Claims (28)

What is claimed is:
1. A liquid crystal display having at least the following layers:
a front polarizer,
a transparent substrate of glass or plastic,
a first transparent conductive oxide having a transmittance in the visible wavelength of at least 80% and comprising a layer of metal doped zinc oxide applied by sputtering and comprising a zinc oxide doped with a metal at a level of level of from 0.05% to less than 3%,
a liquid crystal alignment layer,
a liquid crystal layer, and
a second transparent conductive oxide layer including a pattern in the layer.
2. A liquid crystal display as set forth in claim 1 wherein the second transparent conductive oxide layer includes a pattern in the layer.
3. A liquid crystal display as set forth in claim 1 wherein the second transparent conductive comprises indium tin oxide.
4. A liquid crystal display as set forth in claim 1 wherein the first transparent conductive layer is from about 10 to about 2000 nm in thickness.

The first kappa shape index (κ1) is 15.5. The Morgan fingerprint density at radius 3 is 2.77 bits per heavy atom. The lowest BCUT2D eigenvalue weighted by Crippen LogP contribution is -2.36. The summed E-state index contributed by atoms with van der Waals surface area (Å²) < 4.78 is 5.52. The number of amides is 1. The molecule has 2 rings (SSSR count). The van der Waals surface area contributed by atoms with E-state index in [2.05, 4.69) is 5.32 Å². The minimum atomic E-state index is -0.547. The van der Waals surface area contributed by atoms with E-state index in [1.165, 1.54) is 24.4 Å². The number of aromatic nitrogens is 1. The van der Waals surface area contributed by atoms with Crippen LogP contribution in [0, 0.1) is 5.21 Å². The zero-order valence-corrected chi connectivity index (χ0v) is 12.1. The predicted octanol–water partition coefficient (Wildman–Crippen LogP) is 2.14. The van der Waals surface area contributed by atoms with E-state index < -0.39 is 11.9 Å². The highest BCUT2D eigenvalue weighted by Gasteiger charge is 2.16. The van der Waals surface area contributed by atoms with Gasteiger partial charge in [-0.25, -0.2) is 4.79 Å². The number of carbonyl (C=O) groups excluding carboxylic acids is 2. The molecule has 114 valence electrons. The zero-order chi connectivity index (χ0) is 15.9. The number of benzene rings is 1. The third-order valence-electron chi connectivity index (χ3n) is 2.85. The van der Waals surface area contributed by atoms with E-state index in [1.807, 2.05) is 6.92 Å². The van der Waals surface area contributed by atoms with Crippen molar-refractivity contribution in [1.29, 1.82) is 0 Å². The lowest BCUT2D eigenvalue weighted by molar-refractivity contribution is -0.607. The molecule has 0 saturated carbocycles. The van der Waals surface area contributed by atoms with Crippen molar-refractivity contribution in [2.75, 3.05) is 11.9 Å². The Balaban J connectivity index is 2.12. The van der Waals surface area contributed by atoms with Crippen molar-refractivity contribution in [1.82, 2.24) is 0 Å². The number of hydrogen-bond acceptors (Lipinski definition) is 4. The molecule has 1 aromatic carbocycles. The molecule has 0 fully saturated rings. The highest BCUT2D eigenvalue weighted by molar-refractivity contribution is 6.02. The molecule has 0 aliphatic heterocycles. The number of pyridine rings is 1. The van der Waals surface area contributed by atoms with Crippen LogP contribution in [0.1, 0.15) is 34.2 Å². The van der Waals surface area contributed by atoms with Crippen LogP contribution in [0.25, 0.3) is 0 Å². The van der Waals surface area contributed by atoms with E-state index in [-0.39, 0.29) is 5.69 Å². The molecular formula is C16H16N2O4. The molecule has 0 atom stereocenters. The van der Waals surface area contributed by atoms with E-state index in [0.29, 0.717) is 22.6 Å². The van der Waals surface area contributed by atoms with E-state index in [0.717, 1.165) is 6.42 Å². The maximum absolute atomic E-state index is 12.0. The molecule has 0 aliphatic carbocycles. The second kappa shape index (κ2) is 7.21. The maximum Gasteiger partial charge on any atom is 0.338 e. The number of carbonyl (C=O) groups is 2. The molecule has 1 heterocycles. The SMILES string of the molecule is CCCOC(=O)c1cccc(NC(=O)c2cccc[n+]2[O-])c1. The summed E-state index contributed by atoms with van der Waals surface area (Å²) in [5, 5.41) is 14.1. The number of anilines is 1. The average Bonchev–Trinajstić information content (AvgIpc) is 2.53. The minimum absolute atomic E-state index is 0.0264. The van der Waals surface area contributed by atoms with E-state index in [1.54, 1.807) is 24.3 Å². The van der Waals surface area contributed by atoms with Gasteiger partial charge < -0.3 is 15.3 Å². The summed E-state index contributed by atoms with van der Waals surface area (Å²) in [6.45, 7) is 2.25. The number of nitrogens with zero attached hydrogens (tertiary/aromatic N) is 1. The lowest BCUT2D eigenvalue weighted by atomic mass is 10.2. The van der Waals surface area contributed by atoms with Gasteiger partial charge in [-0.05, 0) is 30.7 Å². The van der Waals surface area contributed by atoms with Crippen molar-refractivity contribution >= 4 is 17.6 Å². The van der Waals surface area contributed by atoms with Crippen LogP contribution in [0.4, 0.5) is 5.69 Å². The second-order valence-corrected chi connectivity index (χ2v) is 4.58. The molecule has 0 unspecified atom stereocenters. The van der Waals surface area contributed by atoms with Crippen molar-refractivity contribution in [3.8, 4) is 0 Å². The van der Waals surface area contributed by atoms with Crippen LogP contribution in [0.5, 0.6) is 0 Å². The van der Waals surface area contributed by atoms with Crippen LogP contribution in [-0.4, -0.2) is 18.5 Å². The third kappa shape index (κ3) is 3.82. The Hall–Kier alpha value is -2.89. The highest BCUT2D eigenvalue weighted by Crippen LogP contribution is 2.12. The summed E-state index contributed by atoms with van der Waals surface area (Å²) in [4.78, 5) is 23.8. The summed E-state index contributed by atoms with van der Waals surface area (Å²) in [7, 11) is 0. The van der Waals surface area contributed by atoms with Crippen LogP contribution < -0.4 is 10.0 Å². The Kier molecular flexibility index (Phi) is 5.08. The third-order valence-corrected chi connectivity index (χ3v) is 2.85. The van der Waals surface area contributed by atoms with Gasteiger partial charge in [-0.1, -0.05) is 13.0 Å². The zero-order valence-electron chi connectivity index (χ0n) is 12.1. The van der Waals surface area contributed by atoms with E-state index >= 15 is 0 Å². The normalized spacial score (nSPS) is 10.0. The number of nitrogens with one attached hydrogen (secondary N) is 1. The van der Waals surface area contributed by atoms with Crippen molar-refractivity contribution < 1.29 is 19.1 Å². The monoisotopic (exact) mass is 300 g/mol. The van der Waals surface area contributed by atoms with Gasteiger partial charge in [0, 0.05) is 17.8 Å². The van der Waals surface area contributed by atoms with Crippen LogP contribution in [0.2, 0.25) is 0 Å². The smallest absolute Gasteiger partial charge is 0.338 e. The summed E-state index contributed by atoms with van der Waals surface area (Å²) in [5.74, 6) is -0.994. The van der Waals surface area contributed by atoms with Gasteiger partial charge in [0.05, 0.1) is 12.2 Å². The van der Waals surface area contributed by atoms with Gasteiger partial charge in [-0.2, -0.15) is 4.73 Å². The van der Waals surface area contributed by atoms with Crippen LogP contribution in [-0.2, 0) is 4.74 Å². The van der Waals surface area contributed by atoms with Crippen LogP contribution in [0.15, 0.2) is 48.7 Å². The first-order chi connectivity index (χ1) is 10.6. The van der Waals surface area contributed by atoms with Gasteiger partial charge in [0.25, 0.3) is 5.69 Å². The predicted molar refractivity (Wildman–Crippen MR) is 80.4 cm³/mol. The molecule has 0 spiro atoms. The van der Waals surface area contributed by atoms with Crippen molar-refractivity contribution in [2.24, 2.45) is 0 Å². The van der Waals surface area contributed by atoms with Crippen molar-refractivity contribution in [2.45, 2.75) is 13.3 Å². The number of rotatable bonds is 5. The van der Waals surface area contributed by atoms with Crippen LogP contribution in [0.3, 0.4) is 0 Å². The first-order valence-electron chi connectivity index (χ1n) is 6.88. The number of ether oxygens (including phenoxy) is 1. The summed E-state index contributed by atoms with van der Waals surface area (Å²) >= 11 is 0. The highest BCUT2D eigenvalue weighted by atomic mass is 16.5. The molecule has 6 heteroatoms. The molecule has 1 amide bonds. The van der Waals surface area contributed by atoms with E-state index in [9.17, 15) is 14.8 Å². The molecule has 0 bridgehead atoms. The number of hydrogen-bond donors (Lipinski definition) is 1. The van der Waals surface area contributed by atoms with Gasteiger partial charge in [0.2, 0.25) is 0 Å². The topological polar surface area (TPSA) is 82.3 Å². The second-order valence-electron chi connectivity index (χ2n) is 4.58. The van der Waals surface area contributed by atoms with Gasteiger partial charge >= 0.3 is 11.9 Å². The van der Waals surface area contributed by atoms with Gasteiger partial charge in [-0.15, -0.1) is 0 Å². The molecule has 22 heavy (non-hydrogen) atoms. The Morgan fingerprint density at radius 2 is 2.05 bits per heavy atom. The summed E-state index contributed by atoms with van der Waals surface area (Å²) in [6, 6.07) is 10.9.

5. A liquid crystal display as set forth in claim 4 wherein the first transparent conductive layer is from about 50 to about 400 nm in thickness.
6. A liquid crystal display as set forth in claim 1 wherein the first transparent conductive layer is deposited using a sputtering target by magnetron sputtering or by pulsed laser deposition.
7. A liquid crystal display as set forth in claim 1 wherein the metal used for the doping comprises one or more of aluminum or gallium alone, or in combination with each other, and one or more of indium or silicon.
8. A liquid crystal display as set forth in claim 1 wherein the metal used for doping is at a level of 0.05% to 2%.
9. A device having at least the following layers:
a transparent substrate of glass or plastic;
a transparent conductive oxide comprising a layer of zinc oxide doped with less than 3% of a dopant, a group III, IV, V, or transition metal dopant, and applied by sputtering; and